Through the years of our life together I tried hard to civilize Quiggly. He was an unusually intelligent dog; when I'd turn the turn signal of the semi on, he'd excitedely jump into the passenger seat, ears up, body twitching with excitement, as he eagerly anticipated our impending visit to the next truck stop. Most truck stops are in rural settings, so I'd let him run off the leash. He enjoyed this thoroughly. When we'd be done walking, after climbing back into the truck he'd nervously stare at me and the dash, wondering what I'd do next. He hated it when I'd go inside and leave him alone, even if just for a few minutes. He learned through observation that when I pushed in the two plungers on the dash that released the tractor and trailer parking brakes that, immediately afterwards, the truck would start moving, and I'd be staying with him. I'd lean over, push in the valves, and he'd yip a couple of times, excitedly figiting in the passenger seat. He'd continue to do this until we hit the highway, at which point he'd go back to the back, find a comfortable spot, and go to sleep.
We as Christians have a choice - to follow the Holy Spirit and to live by His nature, or to follow our own human wisdom, devises, and desires. We have two natures available to us - God's, and ours. It's up to us to decide which to follow. I have found through the years that my human nature is unreliable and can neither please God or me. So I've decided to follow the leading of the Holy Spirit in my day to day life.
Why Jesus was Willing to Die for Us
The last few months of Quiggly's life were very difficult on all of us. I was refusing to give up hope, and had for some time been giving him vitamins to try to strengthen his immune system due to chronic sinus infections he'd been fighting. On one occasion he almost died on us. Jan and Mandy were with us in the semi. Quiggly was lying on the floor, barely breathing, in intense pain, unable to move. The Holy Spirit whispered to me,
The End Comes
Quiggly's last couple of years were not pretty. In 2000, due to his chronic nose bleeds, he was diagnosed with a sinus tumor. I disagreed with that diagnosis, mainly because he'd struggled with nose bleeds and sinus infections all his life. Our vet suggested that we put him to sleep. I refused. I decided long ago that there were two criteria I would go by in deciding if to put him to sleep, either of which would be the deciding factor:
The last few months he slowly began to fall apart. He went deaf in his right ear, probably due to the chronic sinus infections. He went blind in his right eye as a reaction to the antibiotics he was on for the sinus infections. He eyesight in his left eye was very poor due to his age - he was very far sighted, and his lens was beginning to harden and was becoming a grey color. Two months before he passed on he was diagnosed with prostate cancer. He was put on expensive antibiotics, $120 every 2 weeks for six weeks. That helped greatly.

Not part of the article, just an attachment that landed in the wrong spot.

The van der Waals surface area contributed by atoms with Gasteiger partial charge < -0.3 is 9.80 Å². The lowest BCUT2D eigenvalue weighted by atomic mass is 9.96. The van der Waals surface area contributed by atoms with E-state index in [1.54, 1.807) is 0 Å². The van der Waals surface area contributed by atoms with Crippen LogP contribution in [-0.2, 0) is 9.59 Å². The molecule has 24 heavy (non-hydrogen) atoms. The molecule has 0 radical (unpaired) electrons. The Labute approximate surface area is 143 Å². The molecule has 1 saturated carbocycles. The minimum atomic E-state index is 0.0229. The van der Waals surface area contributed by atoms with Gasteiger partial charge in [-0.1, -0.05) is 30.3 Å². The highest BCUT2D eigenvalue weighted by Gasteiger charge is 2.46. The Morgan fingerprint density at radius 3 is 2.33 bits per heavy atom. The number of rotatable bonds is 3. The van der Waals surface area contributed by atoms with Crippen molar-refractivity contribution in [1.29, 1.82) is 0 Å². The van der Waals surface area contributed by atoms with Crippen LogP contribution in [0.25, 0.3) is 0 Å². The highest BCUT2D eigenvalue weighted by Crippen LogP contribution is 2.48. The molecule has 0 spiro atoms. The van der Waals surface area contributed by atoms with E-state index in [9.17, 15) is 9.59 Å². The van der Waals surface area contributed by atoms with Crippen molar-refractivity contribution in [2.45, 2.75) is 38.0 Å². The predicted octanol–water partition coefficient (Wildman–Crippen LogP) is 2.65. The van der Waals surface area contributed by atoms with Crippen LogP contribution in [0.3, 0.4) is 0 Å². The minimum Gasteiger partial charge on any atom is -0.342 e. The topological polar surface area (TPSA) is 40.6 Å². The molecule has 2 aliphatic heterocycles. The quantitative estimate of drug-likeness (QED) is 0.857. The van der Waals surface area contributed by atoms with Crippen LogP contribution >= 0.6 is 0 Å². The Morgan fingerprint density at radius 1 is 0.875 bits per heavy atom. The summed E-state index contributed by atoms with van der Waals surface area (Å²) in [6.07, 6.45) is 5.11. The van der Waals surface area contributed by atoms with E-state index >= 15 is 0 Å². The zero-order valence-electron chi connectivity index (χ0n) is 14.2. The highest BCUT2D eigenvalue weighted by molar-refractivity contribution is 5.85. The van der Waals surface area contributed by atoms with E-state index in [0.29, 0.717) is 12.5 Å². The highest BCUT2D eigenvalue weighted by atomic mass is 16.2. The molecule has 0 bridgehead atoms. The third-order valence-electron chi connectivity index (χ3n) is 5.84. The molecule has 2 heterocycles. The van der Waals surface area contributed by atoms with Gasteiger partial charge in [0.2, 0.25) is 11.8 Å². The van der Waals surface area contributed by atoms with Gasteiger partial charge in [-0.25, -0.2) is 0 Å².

Thursday, 9/19/2002, while on a run in the semi to Florida, he started having stomach problems - excessive gas. Friday I had to stop to let him out every couple of hours. He was noticeably weak. Saturday he was having a hard time standing up and walking. I had to pick him up and carry him to and from the truck. Sunday he could barely stand, even with help. I finished the Florida run. We made it home in the middle of the afternoon. At the time I didn't know just how sick he was, nor what he had. I've had the flue a couple of times that made me so weak I couldn't move. I was hoping that it was just a stomach virus, and that with rest he'd be better in a couple of days. Jan and I discussed it, and we decided that if he didn't improve, based on his inability to get around, we'd be forced to put him to sleep. We both felt sick about it, but leaving him as he was wasn't a valid option. The vets I'd taken him to for the last 2 years had stated that he was at the end of his life and that the only solution was to put him to sleep, so I saw little point in letting them see him. They'd just tell me to put him down. We watched him closely, and prayed hard that God would intervene.
Monday morning, 9/23/2002, about 6 am Quiggly woke me. He was barking. His head was under the blankets that I'd made into a bed for him. He was laying there limp. I picked him up, carried him outside, and tried to hold him up so he could go to the bathroom. He remained limp. I brought him back into the house and laid him down. I tried to call a couple of veterinary places, but all of them were closed. Then, just before 8 am, Quiggly whimpered, yipped a couple of times, and stopped breathing.
Is there life after Quiggly?
I'm told there is, but I find it hard to believe. The life that we now live definitely won't be the same. Everywhere I've gone for the last 11 years, and for most of the last 14, Quiggly has been at my side. Jan and I both feel as if our hearts have been ripped out. We love Quiggly with every fiber of our beings, and will miss him desperately. To us he wasn't just a dog. He was like a 2 or 3 year old son who never grew up, who depended on us wholly, and trusted in us with a pure, child-like trust. When he was having problems I used to say to him, "It's OK Quiggly, Daddy fix!" And I'd fix whatever his problem was.
Quiggly sleeping, 10/10/2001